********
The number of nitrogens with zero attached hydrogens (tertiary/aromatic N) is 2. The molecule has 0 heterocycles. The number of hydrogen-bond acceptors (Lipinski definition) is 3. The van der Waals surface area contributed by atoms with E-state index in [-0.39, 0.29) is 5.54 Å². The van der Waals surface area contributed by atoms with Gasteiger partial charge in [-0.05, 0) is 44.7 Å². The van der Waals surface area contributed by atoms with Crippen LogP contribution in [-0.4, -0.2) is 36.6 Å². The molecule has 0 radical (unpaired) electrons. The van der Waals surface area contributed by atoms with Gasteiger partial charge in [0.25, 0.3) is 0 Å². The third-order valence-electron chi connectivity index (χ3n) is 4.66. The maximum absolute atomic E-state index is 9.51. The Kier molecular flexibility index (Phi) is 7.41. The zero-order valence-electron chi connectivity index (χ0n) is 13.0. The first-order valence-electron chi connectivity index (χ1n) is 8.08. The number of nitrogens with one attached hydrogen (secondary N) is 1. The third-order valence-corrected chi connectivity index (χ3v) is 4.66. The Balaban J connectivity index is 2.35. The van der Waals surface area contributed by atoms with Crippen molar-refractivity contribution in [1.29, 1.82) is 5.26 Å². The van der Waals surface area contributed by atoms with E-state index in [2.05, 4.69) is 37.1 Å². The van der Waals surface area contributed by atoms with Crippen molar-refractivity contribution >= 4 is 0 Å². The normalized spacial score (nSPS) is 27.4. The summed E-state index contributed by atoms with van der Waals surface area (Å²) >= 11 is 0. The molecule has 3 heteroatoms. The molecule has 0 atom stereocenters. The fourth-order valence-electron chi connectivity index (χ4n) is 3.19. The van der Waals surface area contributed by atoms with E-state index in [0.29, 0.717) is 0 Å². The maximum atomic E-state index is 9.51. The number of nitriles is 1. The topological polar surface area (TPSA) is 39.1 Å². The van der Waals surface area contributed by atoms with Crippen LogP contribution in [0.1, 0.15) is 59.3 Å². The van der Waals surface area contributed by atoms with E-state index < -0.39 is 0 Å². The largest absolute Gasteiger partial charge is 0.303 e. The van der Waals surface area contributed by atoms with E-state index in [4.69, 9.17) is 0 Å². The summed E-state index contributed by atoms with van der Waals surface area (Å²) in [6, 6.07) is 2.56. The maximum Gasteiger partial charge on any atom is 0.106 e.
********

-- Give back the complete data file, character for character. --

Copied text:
The number of nitrogens with zero attached hydrogens (tertiary/aromatic N) is 2. The molecule has 0 heterocycles. The number of hydrogen-bond acceptors (Lipinski definition) is 3. The van der Waals surface area contributed by atoms with E-state index in [-0.39, 0.29) is 5.54 Å². The van der Waals surface area contributed by atoms with Gasteiger partial charge in [-0.05, 0) is 44.7 Å². The van der Waals surface area contributed by atoms with Crippen LogP contribution in [-0.4, -0.2) is 36.6 Å². The molecule has 0 radical (unpaired) electrons. The van der Waals surface area contributed by atoms with Gasteiger partial charge in [0.25, 0.3) is 0 Å². The third-order valence-electron chi connectivity index (χ3n) is 4.66. The maximum absolute atomic E-state index is 9.51. The Kier molecular flexibility index (Phi) is 7.41. The zero-order valence-electron chi connectivity index (χ0n) is 13.0. The first-order valence-electron chi connectivity index (χ1n) is 8.08. The number of nitrogens with one attached hydrogen (secondary N) is 1. The third-order valence-corrected chi connectivity index (χ3v) is 4.66. The Balaban J connectivity index is 2.35. The van der Waals surface area contributed by atoms with Crippen molar-refractivity contribution in [1.29, 1.82) is 5.26 Å². The van der Waals surface area contributed by atoms with E-state index in [2.05, 4.69) is 37.1 Å². The van der Waals surface area contributed by atoms with Crippen molar-refractivity contribution >= 4 is 0 Å². The normalized spacial score (nSPS) is 27.4. The summed E-state index contributed by atoms with van der Waals surface area (Å²) >= 11 is 0. The molecule has 3 heteroatoms. The molecule has 0 atom stereocenters. The fourth-order valence-electron chi connectivity index (χ4n) is 3.19. The van der Waals surface area contributed by atoms with E-state index in [0.29, 0.717) is 0 Å². The maximum atomic E-state index is 9.51. The number of nitriles is 1. The topological polar surface area (TPSA) is 39.1 Å². The van der Waals surface area contributed by atoms with Crippen LogP contribution in [0.1, 0.15) is 59.3 Å². The van der Waals surface area contributed by atoms with E-state index < -0.39 is 0 Å². The largest absolute Gasteiger partial charge is 0.303 e. The van der Waals surface area contributed by atoms with E-state index in [4.69, 9.17) is 0 Å². The summed E-state index contributed by atoms with van der Waals surface area (Å²) in [6, 6.07) is 2.56. The maximum Gasteiger partial charge on any atom is 0.106 e.